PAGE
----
WoodMac says: “The recovery in European net cash margins is limited by the challenges of reduced gasoline exports whilst facing additional burdens of the high costs of natural gas and carbon emissions.”
Shift in freight and crude dynamics predicted
Demand for Medium Range (MR) and Long Range (LR) tankers could also take a hit; however, the possibility of Nigeria exporting middle distillates from its new refinery could offset the LR impact. Another consequence could be reduced trading interest in the end-of-day pricing window for 95 Ron NWE gasoline barges.
This assessed spot price is used by Nigeria in its products pricing template, and NWE barge traded volumes in the window are often seen as a barometer of cargo export interest to the Nigerian market.
One last thought: as more Nigerian crude is consumed domestically, reduced exports will support Nigerian crude differentials to Brent, as well as helping to support the sweet-sour spread wider.
US jet fuel slides on hike in supply, stocks amid slow intercontinental travel recovery
A surge of jet fuel in supply depots serving New York has cut support for the commodity across most of the US, with the fuel briefly dipping to hefty discounts to diesel not seen in weeks, writes Jeffrey Bair.
Since 17 Dec, 2021, the four-week average for jet stockpiles on the East Coast has increased 7.6% to nearly 8.6 million barrels, US data show. The market takes jet fuel for major fields such as JFK in New York, Hartsfield in Atlanta and BWI near D.C, and the regional total represents about 25% of total US supply.
OilX said in a note this week that US jet yields have been increasing since last summer with “volumes being pulled away from other fuels towards jet production. ”The shift was acute this week in physical markets. Colonial Pipeline jet fuel dipped Monday to a 14-cent/gallon discount to physical diesel and a 22-cent discount to Nymex ULSD futures. Shell and Phillips 66 were seen to sell large quantities of Jet A1 for sale, with BP and Gunvor as primary buyers in that period. Jet fuel rebounded the next day to levels more typical for the last few months. But the lack of footing underscores how shaky the aviation markets have been.
US demand for the fuel has been moribund because of domestic and international travel slumps, with the moving average for jet fuel supplied, a proxy for demand, unable to break through a ceiling of 1.8 million barrels a day since December 2019.A jolt of support for jet could be just ahead. A jet fuel-focused unit at the Delta-owned refinery in Pennsylvania is expected to undergo maintenance starting in mid-February.
Asia LPG rallies on record demand, tight supply at start of 2022
LPG markets in Asia have rallied this month on strong demand and a shortage of supply, writes Zulfadhli Kader. General Index Far East CFR Propane Cargoes have been in the high $700s/MT for all three half-monthly windows (H1 Feb, H2 Feb, H1 Mar) which make up the index.
OilX estimates Asia LPG demand will exceed 5mn b/d in January for the second consecutive month, having passed this key milestone for the first time at the end of 2021. Consumption this month of 5.062mn b/d compares to 4.75mn b/d a year earlier and the five-year average of 4.45mn b/d.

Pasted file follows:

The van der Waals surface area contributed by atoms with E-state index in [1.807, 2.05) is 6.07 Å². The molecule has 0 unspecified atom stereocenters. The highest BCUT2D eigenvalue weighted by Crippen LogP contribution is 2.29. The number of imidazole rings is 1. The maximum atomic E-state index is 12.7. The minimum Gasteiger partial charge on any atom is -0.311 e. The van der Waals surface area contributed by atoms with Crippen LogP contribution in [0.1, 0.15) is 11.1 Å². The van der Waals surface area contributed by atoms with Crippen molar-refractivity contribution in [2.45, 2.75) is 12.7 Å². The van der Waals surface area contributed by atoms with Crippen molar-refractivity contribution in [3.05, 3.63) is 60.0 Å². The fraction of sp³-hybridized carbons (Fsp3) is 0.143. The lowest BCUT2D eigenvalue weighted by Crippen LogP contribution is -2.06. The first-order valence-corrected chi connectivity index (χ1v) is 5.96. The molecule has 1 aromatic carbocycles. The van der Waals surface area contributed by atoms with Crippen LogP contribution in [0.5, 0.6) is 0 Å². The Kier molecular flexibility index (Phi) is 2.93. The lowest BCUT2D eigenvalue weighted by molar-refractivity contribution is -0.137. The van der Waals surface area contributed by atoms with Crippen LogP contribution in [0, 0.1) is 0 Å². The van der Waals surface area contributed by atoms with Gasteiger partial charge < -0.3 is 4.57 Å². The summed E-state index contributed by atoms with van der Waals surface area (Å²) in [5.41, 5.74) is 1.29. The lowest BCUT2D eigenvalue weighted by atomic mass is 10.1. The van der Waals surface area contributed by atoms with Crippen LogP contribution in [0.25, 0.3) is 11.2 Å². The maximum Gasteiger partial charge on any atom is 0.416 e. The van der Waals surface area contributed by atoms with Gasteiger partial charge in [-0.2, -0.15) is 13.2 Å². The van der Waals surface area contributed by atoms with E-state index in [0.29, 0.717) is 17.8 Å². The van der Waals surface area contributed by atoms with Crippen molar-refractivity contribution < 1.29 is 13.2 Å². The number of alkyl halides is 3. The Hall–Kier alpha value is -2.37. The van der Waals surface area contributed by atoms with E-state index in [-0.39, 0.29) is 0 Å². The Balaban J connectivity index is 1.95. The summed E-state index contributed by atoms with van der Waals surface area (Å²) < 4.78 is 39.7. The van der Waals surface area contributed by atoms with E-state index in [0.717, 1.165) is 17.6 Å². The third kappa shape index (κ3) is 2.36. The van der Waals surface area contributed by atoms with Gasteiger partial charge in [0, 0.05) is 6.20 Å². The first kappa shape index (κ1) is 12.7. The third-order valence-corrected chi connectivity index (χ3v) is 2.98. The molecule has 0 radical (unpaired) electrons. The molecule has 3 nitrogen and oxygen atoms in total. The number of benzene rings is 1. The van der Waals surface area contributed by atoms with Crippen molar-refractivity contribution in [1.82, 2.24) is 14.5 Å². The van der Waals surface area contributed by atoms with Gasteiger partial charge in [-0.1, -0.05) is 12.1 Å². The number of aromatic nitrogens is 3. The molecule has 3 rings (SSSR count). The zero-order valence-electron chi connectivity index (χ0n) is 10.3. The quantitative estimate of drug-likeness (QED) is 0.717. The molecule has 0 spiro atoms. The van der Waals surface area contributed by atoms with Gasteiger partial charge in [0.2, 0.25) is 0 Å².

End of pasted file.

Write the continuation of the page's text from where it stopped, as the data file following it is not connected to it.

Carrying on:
In the first two weeks of the year, numerous bids were seen, but General Index heard no offers. Fears Omicron would see prices fall had deterred buying interest in December; but since the start of the year, as those concerns diminished and global oil prices climbed higher again, several physical bids were heard in the region of Far East Feb+$15/MT.In this same period, General Index heard no offers, as most orders had been placed ahead of the festive period and suppliers were working through the backlog.
The imposition of Covid-19 lockdown regulations in many countries also slowed shipping activity through the region’s ports. The following week of 17 Jan, fewer bids were heard, but the differential still hovered around Far East Feb+ $15/MT. Offers were now heard at Far East Feb+ $27/MT. Cargoes were becoming available as winter heating demand receded in Northern Asian. But any bearish effects appeared to be offset by buying interest instead coming from petrochemical makers who were shifting to propane as an alternative feedstock to naphtha for their steam crackers.
LPG prices are expected to remain strong until after the Lunar New Year next week, as regional buyers competes with Europe and Latin America for US cargoes.
NWE pronap spread weakens on lackluster propane, stronger naphtha demand
The discount of propane cargoes in Northwest Europe to naphtha – the so-called ‘pronap’ spread –surpassed $100/MT this week on firming naphtha demand and relatively balanced propane fundamentals, write Arran Brodie. The closely-tracked ‘pronap’ spread was assessed by General Index at US$-101.00/MT on 26 Jan, down $45.25/MT in just over a week to move to the widest discount since we launched LPG pricing in June 2021.
LPG pricing has been relatively stable so far this year. General Index Propane NWE CIF Large Cargoes have largely held around $690/MT, except from a brief rally to $730/MT on 12 Jan. Propane and butane have both struggled to match the price increases seen on naphtha. General Index Naphtha NWE CIF Cargoes are up more than $70/MT this month. Prices were supported in recent days by an uptick in physical spot market activity.
Trafigura bought a number of cargoes for mid-February delivery in the daily pricing window. The naphtha crack spread to crude rose to $-0.57/MT on 25 Jan from $-1.00/MT a week earlier, before slipping back a touch. By contrast, a recurring Equinor bid on the propane large cargoes window has remained unlifted, epitomising a relatively sluggish pace to the LPG market.
Propane CIF NWE Cargoes fell to a $5/MT discount to the February swap on Wednesday, from a $4.25/MT premium a week before.Butane has also weakened versus naphtha. The butane-naphtha ratio is down 3% to 99% over the past week, following a period of no activity in the spot pricing window.
Most of February’s buying has apparently been completed already and local butane supply will be sufficient to meet any incremental demand. The reopening of the arbitrage from the US it yet to stimulate much buying interest; however, it is likely that, with butane at sub-parity, we will see petchem demand increasing in the near future. In the meantime, if this is not forthcoming further decreases in the butane-naphtha ratio could be expected.